In this other video on our blog, Dr. Mejia did a demonstration of removing a skin tag.
We had another fun year supporting Blue Water Babes Fish For A Cure event to promote breast cancer awareness and raise funds for various organizations related to Breast Cancer. Different teams create fun themes around saving breasts, promoting checkups and getting your mammograms done at the Captains Party on Friday.
Our theme was “Save Second Base”. Our whole staff was dressed in red and white baseball outfits. We didn’t win a prize, but we had lots of fun. The second day of the event was the actual fishing. We were very lucky to catch seven fish even though Ely, our medical assistant got a little sea sick.
Black Tip Fishing joined us and did this amazing recap video during the fishing tournament.
Here are some pictures of the event. You can see all of them at our Sunblock Challenge Facebook page which is the non-profit Dr. Mejia created to promote skin cancer awareness.
Here is the recap video from Jennifer McGrath, founder of Blue Water Babes.
There are many different mosquito repellents on the market claiming to get rid of the pesky insects. In this WPBF25 news report, Gary Good whose job is to get rid of mosquitos says that the best product to do the job is one containing deet.
However, Dr. Mejia who was interviewed in the video, says that large quanities of deet can cause neurological problems if taken in high doses. WPBF25 News found that one product contained 98.25% deet, where Dr. Mejia states that you generally only need 10-30%. It has a higher risk of systemic absorption and can potentially cause concern if used too much on your kids. So be careful in what product you use to prevent insect bites.
Note: You can see Dr. Mejia speaking in the video at at 1 minutes, 55 seconds.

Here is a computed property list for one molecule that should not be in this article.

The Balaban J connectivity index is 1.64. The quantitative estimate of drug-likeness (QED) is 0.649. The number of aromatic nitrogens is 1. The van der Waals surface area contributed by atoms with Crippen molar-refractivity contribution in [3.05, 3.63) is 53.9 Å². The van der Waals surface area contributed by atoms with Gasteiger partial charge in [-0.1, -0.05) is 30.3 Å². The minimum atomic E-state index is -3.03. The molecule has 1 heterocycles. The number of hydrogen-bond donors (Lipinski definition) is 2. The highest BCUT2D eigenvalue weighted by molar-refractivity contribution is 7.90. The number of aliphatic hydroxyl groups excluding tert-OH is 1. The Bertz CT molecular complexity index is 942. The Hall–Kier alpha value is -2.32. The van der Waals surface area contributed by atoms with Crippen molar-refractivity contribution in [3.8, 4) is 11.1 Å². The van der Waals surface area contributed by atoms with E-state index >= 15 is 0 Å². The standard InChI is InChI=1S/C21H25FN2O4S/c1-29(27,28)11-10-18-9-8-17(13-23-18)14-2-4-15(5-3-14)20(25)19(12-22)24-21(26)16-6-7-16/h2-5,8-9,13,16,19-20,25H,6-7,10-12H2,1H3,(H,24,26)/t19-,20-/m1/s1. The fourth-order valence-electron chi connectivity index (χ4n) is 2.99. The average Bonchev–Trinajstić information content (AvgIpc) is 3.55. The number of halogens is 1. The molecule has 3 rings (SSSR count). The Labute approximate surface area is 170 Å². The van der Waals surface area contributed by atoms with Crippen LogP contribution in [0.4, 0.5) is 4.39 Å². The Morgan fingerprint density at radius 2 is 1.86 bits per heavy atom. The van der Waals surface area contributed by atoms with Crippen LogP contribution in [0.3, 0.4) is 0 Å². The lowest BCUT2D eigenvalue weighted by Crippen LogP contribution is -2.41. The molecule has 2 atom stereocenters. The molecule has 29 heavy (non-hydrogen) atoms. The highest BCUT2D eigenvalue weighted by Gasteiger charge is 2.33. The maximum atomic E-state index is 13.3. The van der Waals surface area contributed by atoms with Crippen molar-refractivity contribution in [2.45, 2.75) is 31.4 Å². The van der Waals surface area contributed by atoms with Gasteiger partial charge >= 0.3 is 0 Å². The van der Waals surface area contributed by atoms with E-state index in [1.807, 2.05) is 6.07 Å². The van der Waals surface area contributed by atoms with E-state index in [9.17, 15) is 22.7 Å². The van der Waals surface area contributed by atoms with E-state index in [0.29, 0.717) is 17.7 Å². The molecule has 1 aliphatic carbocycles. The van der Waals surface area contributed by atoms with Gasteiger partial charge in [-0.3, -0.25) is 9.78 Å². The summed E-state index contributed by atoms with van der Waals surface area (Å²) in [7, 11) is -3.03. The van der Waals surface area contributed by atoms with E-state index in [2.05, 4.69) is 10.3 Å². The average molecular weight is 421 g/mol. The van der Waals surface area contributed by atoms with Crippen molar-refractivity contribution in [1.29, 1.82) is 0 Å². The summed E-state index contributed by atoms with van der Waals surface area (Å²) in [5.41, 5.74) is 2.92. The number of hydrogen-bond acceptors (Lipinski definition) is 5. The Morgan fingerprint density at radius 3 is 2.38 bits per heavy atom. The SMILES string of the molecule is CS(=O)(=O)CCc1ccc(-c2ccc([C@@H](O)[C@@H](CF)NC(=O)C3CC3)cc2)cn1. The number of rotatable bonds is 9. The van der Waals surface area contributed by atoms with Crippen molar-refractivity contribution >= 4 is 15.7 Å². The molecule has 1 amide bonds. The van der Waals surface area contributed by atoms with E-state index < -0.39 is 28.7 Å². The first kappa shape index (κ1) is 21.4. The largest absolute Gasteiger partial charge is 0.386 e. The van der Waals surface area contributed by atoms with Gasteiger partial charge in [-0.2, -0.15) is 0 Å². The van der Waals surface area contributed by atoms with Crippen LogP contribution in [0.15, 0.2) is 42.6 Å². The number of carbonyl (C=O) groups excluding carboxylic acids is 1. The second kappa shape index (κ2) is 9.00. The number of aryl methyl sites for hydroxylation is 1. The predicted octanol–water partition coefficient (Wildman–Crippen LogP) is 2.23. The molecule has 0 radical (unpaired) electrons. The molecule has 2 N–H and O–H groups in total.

Stretch Marks (Striae) form on areas of the skin that undergo continuous or rapid stretch and tension, and most commonly occur on the abdomen, buttocks, thighs, and breasts. Both males and females experience stretch marks, commonly during rapid growth periods (puberty), weight gain, pregnancy, and even from body building. Stretch marks occur when skin distension affects the connective tissue framework of the skin and damages collagen and elastin. Stretch marks may appear as thin flattened pink skin, red and raised, or as white depressed bands on the skin.
Many people become concerned with the appearance of their stretch marks and want to know the options available for treating them. While many treatments are available to improve the appearance of striae, it has been very difficult to completely get rid of them. Expectant mothers may use intense moisturizers such as cocoa or shea butter, and other over the counter products to help prevent striae from forming. Patients should avoid rapid weight gain or building of body mass in a short period of time, as skin cannot compensate for such quick changes. Topical retinoids and antioxidants have been shown to improve the appearance of stretch marks. These products are available through your provider at Jupiter Dermatology.
Our office provides three laser and light treatments that may further improve the appearance of stretch marks. ND YAG is a vascular laser which helps lessen the appearance of stretch marks by targeting the dilated blood vessels within stretch marks that are red and raised. We typically recommend 3-6 laser treatments for optimal results. CO2 Fractional lasers are used for laser resurfacing in stretch marks that have been present for a longer time. During this procedure, the CO2 laser targets pinpoint areas of the skin in a grid-like pattern, allowing healthy surrounding skin to contract and tighten skin as well as inducing collagen production. More than one treatment may be needed for this procedure. IPL (Intense Pulsed Light) is a non-laser treatment that helps to induce the production of collagen and elastin, thereby improving the appearance of stretch marks over time. Your provider can evaluate which treatments would be most beneficial, and review any side effects or expected downtime associated with each of these treatments.